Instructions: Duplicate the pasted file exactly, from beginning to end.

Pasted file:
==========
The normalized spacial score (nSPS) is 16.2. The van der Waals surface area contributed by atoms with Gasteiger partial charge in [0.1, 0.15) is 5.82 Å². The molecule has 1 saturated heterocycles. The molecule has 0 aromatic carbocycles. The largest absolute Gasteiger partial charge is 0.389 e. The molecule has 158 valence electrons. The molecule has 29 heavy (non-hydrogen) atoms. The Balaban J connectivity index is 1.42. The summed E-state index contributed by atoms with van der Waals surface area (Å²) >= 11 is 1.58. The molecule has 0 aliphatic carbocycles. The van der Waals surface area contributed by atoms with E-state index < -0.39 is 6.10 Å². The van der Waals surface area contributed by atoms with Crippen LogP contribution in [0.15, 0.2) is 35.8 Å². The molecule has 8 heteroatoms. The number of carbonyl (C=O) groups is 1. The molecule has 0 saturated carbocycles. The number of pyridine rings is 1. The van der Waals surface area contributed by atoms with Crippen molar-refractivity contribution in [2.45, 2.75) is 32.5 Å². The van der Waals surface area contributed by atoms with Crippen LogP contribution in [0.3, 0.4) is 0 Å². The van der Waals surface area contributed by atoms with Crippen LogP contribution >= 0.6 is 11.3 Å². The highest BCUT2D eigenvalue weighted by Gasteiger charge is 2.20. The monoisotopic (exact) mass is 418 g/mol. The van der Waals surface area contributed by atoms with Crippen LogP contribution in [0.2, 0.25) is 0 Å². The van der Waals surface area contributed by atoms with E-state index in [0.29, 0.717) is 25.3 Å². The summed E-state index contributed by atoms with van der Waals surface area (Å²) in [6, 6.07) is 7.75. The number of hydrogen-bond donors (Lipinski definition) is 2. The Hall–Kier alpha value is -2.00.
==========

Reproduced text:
The normalized spacial score (nSPS) is 16.2. The van der Waals surface area contributed by atoms with Gasteiger partial charge in [0.1, 0.15) is 5.82 Å². The molecule has 1 saturated heterocycles. The molecule has 0 aromatic carbocycles. The largest absolute Gasteiger partial charge is 0.389 e. The molecule has 158 valence electrons. The molecule has 29 heavy (non-hydrogen) atoms. The Balaban J connectivity index is 1.42. The summed E-state index contributed by atoms with van der Waals surface area (Å²) >= 11 is 1.58. The molecule has 0 aliphatic carbocycles. The van der Waals surface area contributed by atoms with E-state index < -0.39 is 6.10 Å². The van der Waals surface area contributed by atoms with Crippen LogP contribution in [0.15, 0.2) is 35.8 Å². The molecule has 8 heteroatoms. The number of carbonyl (C=O) groups is 1. The molecule has 0 saturated carbocycles. The number of pyridine rings is 1. The van der Waals surface area contributed by atoms with Crippen molar-refractivity contribution in [2.45, 2.75) is 32.5 Å². The van der Waals surface area contributed by atoms with Crippen LogP contribution in [0.3, 0.4) is 0 Å². The van der Waals surface area contributed by atoms with Crippen LogP contribution >= 0.6 is 11.3 Å². The highest BCUT2D eigenvalue weighted by Gasteiger charge is 2.20. The monoisotopic (exact) mass is 418 g/mol. The van der Waals surface area contributed by atoms with Crippen LogP contribution in [0.2, 0.25) is 0 Å². The van der Waals surface area contributed by atoms with E-state index in [0.29, 0.717) is 25.3 Å². The summed E-state index contributed by atoms with van der Waals surface area (Å²) in [6, 6.07) is 7.75. The number of hydrogen-bond donors (Lipinski definition) is 2. The Hall–Kier alpha value is -2.00.